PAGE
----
Britain’s chief Brexit negotiator has said the Northern Ireland protocol is “democratically extremely difficult” but ultimately justified as a way of protecting the peace process.
Speaking before a Stormont committee, David Frost said the post-Brexit arrangement to prevent a hard Border on the island of Ireland was a “huge compromise” by London that was “made willingly”.
It was “pretty exceptional” to agree to apply EU law in the North and control the movement of goods from Britain into the region, but the “wider goal” of maintaining peace in the North “justifies” the deal, he suggested.
“We knew this was democratically extremely difficult, the imposition of another party’s law even if it is in - as we saw it and see it - the wider goal of protecting the Good Friday Agreement and peace process and the achievements that have been made so far,” he told MLAs.
“That is a very important wider goal, that justifies things.”
While it is “pretty unusual to have laws set by an outside entity” there is an “albeit imperfect” consent mechanism built into the agreement which allows the Stormont Assembly to review the arrangement in 2024, he added.
The territorial integrity of the UK is not impacted, he insisted.
Mr Frost blamed former prime minister Theresa May’s negotiating team for lumping him with “a particular inheritance” which meant “the protocol is shaped as it is”.
“Unfortunately, we were not able to go back to scratch and do things in a different way and I think the previous team are to a very large degree responsible for some of the infelicities of the protocol and the withdrawal agreement that we might be better without - but unfortunately we are where we are,” he said.
Britain has forwarded to the EU a dozen papers with detailed proposals for improvements, he said, but had yet to get responses, he said.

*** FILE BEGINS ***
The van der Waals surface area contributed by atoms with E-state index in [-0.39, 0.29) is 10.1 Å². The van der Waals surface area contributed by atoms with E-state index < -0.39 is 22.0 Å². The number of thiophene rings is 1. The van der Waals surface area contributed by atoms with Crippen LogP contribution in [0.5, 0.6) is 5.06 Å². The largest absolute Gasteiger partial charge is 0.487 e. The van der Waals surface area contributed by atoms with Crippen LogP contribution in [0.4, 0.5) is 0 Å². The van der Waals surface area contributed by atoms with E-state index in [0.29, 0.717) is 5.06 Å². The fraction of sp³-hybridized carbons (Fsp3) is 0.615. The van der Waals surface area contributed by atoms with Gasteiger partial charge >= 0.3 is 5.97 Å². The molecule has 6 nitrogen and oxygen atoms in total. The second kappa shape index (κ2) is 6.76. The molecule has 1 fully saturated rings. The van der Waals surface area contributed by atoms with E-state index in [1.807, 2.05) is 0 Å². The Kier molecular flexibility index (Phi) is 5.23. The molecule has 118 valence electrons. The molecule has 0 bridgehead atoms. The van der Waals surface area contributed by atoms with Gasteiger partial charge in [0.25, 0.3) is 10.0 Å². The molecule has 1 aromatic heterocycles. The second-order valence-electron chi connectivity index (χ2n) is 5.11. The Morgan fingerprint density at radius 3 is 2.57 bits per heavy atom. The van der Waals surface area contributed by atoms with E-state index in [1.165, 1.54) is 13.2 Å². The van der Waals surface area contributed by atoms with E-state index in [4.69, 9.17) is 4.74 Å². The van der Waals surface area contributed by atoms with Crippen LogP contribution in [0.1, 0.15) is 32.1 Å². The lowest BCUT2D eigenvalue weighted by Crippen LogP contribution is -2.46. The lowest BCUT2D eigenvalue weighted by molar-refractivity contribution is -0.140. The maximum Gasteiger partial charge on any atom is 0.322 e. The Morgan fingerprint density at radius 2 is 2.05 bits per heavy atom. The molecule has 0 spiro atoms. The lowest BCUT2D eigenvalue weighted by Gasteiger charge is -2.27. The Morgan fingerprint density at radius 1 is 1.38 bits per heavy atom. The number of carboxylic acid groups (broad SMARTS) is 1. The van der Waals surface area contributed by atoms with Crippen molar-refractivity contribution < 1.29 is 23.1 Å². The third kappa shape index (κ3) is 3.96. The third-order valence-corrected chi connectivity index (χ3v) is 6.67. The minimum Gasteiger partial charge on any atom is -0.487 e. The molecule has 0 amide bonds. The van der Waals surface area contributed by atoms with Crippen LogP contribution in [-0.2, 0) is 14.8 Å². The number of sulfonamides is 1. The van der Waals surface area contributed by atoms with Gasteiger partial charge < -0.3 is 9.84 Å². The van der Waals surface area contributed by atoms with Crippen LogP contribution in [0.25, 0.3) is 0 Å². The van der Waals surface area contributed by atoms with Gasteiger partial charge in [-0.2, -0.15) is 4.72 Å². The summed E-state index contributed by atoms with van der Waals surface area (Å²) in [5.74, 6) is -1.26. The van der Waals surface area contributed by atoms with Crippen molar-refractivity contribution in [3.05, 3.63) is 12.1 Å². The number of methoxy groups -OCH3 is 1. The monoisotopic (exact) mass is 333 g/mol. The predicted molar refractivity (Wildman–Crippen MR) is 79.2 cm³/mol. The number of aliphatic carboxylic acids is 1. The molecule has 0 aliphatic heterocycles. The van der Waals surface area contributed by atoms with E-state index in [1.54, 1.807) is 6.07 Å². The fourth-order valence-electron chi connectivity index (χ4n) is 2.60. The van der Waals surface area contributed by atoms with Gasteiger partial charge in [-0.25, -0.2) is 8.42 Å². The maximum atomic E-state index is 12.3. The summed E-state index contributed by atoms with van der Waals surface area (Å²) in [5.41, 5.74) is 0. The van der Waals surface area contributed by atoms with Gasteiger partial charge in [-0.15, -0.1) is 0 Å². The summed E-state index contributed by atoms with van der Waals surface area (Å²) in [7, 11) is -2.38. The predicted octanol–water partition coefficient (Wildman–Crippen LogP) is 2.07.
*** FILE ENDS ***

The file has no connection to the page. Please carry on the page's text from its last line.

One was a proposal “based on equivalence” which he described as “intellectually perfectly possible” but “getting the politics in the right place seems to be more difficult”.
The UK has rejected a call by the EU to align with its veterinary and food standards to cut up to 80 per cent of checks on goods moving between Britain and the North under the protocol.
Mr Frost said it was “fundamental” that goods can move across the Irish Sea “in a freer way than at the moment”.
Britain “rejects” suggestions that it was not implementing the protocol, and had already delivered “four new IT systems from scratch” and will be spending “the best part of half a billion pounds over the next year or two” on schemes to support it, he said.
Mr Frost described ongoing talks with the EU as “a little tense” and said that “all options are on the table” if there is no break in the impasse.
Britain’s approach to the implementation of the protocol will be presented in Westminster later this month.
“I think the prize on offer for us if we can find this new balance is that we will set the relationship between us and the EU on to a different trajectory,” said Mr Frost. “It is a little bit tense at the moment. Nobody wants that and I think the protocol issues are at the core of that.”
Mr Frost told Stormont’s Executive Committee there will “always be a need for a tailored treaty relationship between us and the EU covering Northern Ireland”. However, he said arrangements needed to be sensible, proportionate and have consensus.
“We will always prefer a consensual approach in solving this question, and I think there are ways of finding a way through and delivering on that… that is the way we hope to proceed but all options remain on the table,” he added.